Depression era canister

30s sugar canisterSugar canister
made in Australia, 1930s

A wonderful example of a depression era canister – this aluminium sugar canister evidences all the hallmarks of the 30s- drilled, green bakelite handles, mismatched green tones, applied ‘Sugar’ label, and graduated rings to the cream base.

Anodised aluminium was in its infancy- and achieving colour matching next to impossible. So each green lid was slightly different across the whole set of five canisters [and added to this of course, is colour fading over time.] Meanwhile bakelite technology was forty years old- you could get any colour you wanted there.

The size of this canister tells you something about the storage of sugar in the 40s. This canister was second in size only to the Flour canister. Everything else in the series was smaller: Suet, Rice, Tea and coming up last, Coffee. My how things have changed in the modern world! [Coffee should always be the largest!- and what the hell is suet?]

The canister has a few dings due to age, but the anodised aluminium base and lid are in good condition. The canister is for sale: $AUD55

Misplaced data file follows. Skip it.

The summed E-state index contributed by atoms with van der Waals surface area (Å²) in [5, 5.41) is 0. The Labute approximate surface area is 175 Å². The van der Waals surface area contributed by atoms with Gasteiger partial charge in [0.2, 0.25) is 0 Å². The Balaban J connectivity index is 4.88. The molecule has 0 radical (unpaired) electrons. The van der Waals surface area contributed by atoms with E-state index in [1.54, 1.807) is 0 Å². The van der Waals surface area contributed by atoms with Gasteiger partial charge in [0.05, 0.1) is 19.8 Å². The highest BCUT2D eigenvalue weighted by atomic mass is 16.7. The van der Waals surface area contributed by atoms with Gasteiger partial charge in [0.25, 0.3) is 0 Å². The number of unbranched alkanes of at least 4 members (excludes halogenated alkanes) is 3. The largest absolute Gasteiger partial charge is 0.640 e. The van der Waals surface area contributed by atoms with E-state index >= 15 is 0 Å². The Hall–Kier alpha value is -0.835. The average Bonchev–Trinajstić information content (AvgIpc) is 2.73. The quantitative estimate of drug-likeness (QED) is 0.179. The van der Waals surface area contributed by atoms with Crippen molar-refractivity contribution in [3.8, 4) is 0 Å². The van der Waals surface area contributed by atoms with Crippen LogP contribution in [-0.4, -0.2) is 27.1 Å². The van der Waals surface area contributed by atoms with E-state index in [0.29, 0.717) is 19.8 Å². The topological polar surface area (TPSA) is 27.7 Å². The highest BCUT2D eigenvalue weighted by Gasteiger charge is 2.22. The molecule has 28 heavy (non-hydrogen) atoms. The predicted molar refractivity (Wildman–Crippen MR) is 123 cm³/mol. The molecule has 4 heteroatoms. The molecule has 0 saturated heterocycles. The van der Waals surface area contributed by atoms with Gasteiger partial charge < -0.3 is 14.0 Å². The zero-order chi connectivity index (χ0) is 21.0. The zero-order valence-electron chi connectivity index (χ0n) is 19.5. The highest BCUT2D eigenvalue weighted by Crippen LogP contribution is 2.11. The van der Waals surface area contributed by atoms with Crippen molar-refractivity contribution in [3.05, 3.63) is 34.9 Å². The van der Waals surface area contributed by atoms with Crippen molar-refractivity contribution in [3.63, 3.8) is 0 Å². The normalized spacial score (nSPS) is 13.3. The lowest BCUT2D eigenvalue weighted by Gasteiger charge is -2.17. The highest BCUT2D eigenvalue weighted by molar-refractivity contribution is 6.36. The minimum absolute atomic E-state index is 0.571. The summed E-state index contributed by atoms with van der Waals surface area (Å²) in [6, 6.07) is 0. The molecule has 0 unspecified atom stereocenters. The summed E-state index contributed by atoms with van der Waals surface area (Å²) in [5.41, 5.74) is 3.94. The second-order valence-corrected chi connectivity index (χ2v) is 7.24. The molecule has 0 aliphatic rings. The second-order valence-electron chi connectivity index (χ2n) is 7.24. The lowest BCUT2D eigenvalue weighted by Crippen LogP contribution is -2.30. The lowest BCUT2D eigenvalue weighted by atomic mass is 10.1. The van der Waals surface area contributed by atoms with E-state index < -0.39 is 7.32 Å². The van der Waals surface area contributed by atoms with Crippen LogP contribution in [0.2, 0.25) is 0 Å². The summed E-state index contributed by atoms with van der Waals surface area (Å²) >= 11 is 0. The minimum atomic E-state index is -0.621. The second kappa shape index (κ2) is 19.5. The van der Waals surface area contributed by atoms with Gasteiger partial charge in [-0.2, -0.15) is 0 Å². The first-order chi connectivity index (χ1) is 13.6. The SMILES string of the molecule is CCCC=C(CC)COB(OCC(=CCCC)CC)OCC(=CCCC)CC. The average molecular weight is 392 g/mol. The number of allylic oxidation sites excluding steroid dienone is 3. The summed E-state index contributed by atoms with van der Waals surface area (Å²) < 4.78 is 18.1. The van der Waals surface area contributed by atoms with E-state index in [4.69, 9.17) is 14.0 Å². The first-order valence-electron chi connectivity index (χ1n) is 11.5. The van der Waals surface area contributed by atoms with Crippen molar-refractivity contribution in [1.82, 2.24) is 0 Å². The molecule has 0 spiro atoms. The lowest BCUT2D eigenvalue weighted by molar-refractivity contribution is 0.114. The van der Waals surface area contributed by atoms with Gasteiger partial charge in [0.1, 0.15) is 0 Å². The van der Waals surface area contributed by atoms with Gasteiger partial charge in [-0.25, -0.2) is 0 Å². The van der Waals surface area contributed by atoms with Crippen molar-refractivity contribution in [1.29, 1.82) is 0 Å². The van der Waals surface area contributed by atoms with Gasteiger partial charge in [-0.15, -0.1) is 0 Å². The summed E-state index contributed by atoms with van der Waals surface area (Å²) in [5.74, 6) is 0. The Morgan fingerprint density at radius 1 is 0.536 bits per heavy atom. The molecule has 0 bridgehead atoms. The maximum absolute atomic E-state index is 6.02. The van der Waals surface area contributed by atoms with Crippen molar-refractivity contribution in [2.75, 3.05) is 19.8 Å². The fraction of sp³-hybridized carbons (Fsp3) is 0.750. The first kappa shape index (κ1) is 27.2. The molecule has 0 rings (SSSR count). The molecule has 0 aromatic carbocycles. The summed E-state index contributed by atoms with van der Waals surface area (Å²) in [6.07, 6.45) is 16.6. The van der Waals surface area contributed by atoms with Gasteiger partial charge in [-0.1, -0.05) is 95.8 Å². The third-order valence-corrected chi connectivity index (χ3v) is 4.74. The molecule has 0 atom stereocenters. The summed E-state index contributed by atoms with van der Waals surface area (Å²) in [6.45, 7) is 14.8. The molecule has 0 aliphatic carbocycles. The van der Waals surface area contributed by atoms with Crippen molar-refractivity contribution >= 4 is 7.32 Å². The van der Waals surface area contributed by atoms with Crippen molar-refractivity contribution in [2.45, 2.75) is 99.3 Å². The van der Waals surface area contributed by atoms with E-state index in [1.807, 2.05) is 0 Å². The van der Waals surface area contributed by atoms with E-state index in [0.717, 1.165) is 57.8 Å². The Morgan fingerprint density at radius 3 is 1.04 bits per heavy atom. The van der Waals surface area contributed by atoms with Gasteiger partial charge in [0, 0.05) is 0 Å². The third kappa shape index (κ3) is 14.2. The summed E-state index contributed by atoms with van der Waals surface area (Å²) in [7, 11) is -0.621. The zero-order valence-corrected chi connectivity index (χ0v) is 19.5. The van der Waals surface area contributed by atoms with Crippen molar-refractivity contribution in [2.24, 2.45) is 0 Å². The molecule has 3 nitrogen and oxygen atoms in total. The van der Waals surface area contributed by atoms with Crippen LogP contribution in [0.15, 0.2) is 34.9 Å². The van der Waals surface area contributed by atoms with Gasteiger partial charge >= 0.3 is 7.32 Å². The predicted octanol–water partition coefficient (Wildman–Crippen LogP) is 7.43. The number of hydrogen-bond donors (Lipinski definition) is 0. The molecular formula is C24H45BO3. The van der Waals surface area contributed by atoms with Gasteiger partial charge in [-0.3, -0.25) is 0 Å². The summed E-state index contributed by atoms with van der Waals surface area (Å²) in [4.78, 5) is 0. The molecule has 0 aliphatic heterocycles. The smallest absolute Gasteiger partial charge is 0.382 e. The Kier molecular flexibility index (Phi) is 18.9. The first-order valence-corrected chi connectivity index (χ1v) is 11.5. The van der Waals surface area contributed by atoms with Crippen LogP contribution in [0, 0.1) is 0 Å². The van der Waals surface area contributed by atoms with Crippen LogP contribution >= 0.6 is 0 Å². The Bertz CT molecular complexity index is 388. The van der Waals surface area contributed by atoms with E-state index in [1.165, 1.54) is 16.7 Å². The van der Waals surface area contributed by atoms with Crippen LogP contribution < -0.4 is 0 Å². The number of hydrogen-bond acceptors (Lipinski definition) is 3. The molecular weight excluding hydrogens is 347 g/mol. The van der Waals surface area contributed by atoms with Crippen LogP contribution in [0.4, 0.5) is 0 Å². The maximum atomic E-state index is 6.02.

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2 thoughts on “Depression era canister

  1. According to my dictionary, suet is tallow from cattle, Looks like animal fats have come a bit out of fashion. Indeed interesting how you can see changing living conditions and habits from such things, it is really a source for cultural history.
    If not for some African influence in my household, coffee would be top of the list too, but actually it is rice (sometimes present in the form of large sacks) and sometimes vegetable oil.

    • suet sounds nasty and i don’t know why you’d store it in an aluminium canister (presumably fridge not available?) i would say coffee was the largest import in my household, followed by beer and water. the three staples of life!

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